As in conventional sports broadcast coverage, the mixing console is a key element in the esports audio production chain. Calrec Audio, a specialist in live TV sound, is seeing its desks being used in arena gaming events for companies including Riot, South Korean broadcaster OGN and Tencent in China. “These have been different scales of events,” comments Anthony Harrison, International Sales Manager at Calrec. “Some of the larger events need the fader real estate for immediate access to the controls. But others are much smaller, so you can scale that down to smaller consoles.”


White noise is often pumped into player headphones to mask sounds from the arena and presenters

Harrison cites Riot Games’ facility in Dublin as an example of this. With the capability to host six different events simultaneously, it features both the smaller Type-R modular system and the larger Artemis control surface with the ImPulse processing core. While Calrec’s mixing systems are most associated with broadcasting, when it comes to esports, some, notably the Brio, are also used for front-of-house mixing of the PA sound as well as for the broadcast/streaming output or feeding a main broadcast desk.

“Some of the larger events might have a dedicated live sound desk, such as a DiGiCo, but the broadcast aspect has moved on from the early days of esports when it was quite low-quality audio,” he says. “There were problems with lag, so the idea of stepping up to more broadcast-grade technology into professional broadcast mixers was something of an ‘a-ha’ moment.”

As the demand for higher-quality sound continues to grow, more professional audio companies have begun to target the esports market. Shanghai-based systems integrator TechSound was founded in 2017 and that same year started providing audio operation services for the League of Legends Pro League. Founder and Managing Director Patrick McGowan describes audio as “a critical part of esports”, particularly the sound to and from the players, coaches and referees on stage, known as ‘player-comms’.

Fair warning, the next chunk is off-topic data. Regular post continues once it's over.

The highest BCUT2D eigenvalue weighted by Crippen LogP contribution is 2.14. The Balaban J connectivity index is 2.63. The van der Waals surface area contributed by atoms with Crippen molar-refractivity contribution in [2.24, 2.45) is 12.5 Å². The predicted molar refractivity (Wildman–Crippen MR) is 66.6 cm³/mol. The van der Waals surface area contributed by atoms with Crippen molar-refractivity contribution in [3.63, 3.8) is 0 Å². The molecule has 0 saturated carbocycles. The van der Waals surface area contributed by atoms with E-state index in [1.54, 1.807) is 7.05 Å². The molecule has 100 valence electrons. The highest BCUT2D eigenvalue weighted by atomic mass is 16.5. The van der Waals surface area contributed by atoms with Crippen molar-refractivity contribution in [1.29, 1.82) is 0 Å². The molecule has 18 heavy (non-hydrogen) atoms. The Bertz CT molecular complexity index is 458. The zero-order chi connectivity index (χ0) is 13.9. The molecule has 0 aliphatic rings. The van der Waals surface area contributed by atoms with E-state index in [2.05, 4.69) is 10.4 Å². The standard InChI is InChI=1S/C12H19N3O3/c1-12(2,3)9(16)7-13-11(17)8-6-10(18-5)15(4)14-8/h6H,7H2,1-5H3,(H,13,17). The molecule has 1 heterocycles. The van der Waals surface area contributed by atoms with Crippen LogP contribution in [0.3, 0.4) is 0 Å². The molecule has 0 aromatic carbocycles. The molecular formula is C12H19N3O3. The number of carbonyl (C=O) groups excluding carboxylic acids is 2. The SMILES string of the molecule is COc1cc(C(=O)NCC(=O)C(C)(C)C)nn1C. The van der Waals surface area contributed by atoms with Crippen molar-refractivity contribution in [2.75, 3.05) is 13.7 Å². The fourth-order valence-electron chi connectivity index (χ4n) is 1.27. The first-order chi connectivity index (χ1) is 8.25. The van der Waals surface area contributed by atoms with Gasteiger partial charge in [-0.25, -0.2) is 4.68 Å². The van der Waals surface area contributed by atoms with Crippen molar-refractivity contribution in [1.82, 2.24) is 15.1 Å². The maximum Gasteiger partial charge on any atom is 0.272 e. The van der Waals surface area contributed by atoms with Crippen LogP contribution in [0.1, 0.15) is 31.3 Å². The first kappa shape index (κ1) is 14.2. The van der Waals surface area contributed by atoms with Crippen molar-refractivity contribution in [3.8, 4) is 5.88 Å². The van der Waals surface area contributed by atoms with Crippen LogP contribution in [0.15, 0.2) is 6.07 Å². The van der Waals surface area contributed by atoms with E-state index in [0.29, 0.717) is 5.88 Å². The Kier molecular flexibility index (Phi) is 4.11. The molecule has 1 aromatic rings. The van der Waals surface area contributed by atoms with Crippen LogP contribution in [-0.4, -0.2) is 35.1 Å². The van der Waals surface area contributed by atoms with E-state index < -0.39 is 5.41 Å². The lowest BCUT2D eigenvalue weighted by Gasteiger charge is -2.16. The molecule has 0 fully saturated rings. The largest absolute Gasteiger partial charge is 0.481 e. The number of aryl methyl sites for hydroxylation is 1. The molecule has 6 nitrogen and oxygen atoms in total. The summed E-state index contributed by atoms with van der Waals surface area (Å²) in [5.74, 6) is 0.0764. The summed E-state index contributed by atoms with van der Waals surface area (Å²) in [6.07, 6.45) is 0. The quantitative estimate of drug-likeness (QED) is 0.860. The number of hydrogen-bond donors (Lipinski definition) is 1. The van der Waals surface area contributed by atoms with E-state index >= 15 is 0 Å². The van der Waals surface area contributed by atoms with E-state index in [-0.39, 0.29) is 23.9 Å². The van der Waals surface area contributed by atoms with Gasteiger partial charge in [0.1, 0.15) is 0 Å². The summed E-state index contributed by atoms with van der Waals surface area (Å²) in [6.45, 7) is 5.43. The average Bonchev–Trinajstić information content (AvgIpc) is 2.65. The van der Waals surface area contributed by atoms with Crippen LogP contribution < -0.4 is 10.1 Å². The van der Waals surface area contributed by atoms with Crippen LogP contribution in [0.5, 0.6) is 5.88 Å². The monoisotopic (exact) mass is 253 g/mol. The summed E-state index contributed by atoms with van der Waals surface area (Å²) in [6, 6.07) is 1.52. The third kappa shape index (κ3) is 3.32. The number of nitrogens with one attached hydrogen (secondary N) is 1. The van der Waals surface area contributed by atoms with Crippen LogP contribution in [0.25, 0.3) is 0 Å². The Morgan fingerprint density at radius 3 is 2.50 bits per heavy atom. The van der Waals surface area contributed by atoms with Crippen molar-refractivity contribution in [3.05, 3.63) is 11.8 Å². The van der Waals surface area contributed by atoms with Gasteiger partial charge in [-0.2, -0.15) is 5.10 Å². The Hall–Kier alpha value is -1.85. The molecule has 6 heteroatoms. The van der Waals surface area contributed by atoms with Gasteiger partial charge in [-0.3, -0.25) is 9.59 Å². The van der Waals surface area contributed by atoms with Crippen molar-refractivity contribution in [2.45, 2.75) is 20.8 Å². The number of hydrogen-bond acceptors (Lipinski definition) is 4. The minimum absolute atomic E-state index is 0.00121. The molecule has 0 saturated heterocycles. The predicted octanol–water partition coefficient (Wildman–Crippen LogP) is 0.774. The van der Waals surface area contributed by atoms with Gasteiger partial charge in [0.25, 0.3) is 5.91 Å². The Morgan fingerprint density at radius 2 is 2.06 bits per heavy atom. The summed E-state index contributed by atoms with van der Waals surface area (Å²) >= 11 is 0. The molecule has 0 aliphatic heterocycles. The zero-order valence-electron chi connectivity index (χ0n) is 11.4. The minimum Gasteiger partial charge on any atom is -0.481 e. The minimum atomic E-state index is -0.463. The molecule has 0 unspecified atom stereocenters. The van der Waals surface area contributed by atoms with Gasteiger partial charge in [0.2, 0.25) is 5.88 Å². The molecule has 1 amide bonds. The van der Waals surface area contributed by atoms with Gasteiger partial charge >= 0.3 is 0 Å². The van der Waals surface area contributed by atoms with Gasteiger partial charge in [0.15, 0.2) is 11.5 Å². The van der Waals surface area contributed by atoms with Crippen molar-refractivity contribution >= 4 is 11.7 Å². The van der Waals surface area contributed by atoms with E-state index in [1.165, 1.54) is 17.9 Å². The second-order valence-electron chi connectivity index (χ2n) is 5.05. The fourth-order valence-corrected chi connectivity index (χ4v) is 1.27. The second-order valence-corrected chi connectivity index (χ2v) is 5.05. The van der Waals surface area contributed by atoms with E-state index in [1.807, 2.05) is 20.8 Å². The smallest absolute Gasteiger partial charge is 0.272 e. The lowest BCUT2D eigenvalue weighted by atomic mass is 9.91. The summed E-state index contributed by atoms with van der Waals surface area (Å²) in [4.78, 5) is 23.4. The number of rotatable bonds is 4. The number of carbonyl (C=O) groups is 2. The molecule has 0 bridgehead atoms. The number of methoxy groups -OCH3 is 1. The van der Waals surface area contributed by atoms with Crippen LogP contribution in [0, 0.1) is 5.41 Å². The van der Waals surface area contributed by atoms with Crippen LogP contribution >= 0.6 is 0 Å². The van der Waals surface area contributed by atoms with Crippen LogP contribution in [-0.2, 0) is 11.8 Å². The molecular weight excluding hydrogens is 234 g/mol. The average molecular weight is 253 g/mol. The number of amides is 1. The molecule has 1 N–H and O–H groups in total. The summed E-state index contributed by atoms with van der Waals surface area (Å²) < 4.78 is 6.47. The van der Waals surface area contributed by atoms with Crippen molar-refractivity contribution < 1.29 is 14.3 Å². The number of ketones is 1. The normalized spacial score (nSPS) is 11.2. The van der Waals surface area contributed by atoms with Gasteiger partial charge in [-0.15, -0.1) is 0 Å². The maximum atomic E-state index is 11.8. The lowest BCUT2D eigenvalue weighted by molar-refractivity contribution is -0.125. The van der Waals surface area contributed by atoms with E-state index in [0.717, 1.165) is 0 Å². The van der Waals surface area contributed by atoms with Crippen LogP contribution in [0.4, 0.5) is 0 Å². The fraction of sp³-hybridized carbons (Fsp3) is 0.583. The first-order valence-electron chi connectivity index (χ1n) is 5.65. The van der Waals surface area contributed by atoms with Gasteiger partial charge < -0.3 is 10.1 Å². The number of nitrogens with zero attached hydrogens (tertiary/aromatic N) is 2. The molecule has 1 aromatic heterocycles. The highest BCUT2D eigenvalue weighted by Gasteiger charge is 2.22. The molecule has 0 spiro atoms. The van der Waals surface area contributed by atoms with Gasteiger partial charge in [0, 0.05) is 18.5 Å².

“From the perspective of the audio mixing engineer, players are treated as something of a hybrid between a commentator panel and an artist monitor mix,” McGowan comments. “Both they and the system designers should be prepared to take high sound pressure levels (SPL) into the mics as well as having ways to minimise crowd noise and other potential distractions. A good esports stage audio design will take into account stage bleed from the PA and crowd noise bleed into player microphones, using typical tools and technologies available to the engineers.”

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The right stage for immersive audio and AI?

A major element in home gaming now is immersive audio, which delivers an all-encompassing aural experience similar to that of cinema blockbusters. But, as McGowan points out, gaming and esports are “not the same thing”, despite one existing because of the other. “Esports is professional competition and pro players have a deep, technical understanding of the mechanics of a game,” he says. “Frame rates and audio latency matter. When it comes to immersive audio for competition, it comes down to whether a player has a choice between that and stereo and which they perform better in.”


TechSound provided audio operation services for the League of Legends Pro League

Michael Kelly, Vice President of Engineering at immersive audio developer DTS, observes that most high-end, big-budget ‘AAA games’ - the ones mostly commonly used in esports - now “largely support” what is also known as spatial sound. “However, the arena mix is not always from the player perspective because the headphone mix the player hears does not convey ‘immersivity’ well in the arena,” he says. “Games use bespoke spatial audio or common rendering engines, such as middleware (Unreal or Wwise) or DTS:X Ultra on gaming PCs, which exist within the Microsoft spatial framework. These engines are available in esports, unless there are specific rules prohibiting their use.”

As for the future, Kelly comments that representation of sound in the arena “would benefit from progress in immersion in any live sound environment.” Advanced spatial formats, including wave field synthesis, DTS:X, Ambisonics and mass headphone-wearing, have all been tried, although he concludes there is still work to be done. On the hot issue of sound masking, he says AI-based noise cancellation obviates the need for white noise, delivering better control of isolation and player comfort.

Audio not only gives esports an extra dimension in creating its on-screen environments but also provides necessary communications and isolation for its players. Sound for this very particular area of gaming has come a long way in a relatively short time and it is clear it will continue to develop and evolve.